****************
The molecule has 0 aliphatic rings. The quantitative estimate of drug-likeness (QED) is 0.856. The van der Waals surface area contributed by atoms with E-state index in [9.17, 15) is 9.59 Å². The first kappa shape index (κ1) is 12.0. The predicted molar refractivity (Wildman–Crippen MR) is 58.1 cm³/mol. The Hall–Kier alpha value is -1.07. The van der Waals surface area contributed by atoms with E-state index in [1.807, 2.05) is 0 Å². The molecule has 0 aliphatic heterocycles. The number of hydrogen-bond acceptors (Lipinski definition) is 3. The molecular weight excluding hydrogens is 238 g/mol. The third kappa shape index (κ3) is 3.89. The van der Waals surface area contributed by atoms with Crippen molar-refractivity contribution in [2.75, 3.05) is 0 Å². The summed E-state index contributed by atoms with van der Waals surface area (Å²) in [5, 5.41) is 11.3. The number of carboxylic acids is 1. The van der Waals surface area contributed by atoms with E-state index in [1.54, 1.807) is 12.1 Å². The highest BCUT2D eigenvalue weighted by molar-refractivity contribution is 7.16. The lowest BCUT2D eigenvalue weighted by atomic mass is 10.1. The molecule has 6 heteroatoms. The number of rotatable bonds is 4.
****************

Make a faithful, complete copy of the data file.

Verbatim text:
The molecule has 0 aliphatic rings. The quantitative estimate of drug-likeness (QED) is 0.856. The van der Waals surface area contributed by atoms with E-state index in [9.17, 15) is 9.59 Å². The first kappa shape index (κ1) is 12.0. The predicted molar refractivity (Wildman–Crippen MR) is 58.1 cm³/mol. The Hall–Kier alpha value is -1.07. The van der Waals surface area contributed by atoms with E-state index in [1.807, 2.05) is 0 Å². The molecule has 0 aliphatic heterocycles. The number of hydrogen-bond acceptors (Lipinski definition) is 3. The molecular weight excluding hydrogens is 238 g/mol. The third kappa shape index (κ3) is 3.89. The van der Waals surface area contributed by atoms with Crippen molar-refractivity contribution in [2.75, 3.05) is 0 Å². The summed E-state index contributed by atoms with van der Waals surface area (Å²) in [5, 5.41) is 11.3. The number of carboxylic acids is 1. The van der Waals surface area contributed by atoms with E-state index in [1.54, 1.807) is 12.1 Å². The highest BCUT2D eigenvalue weighted by molar-refractivity contribution is 7.16. The lowest BCUT2D eigenvalue weighted by atomic mass is 10.1. The molecule has 6 heteroatoms. The number of rotatable bonds is 4.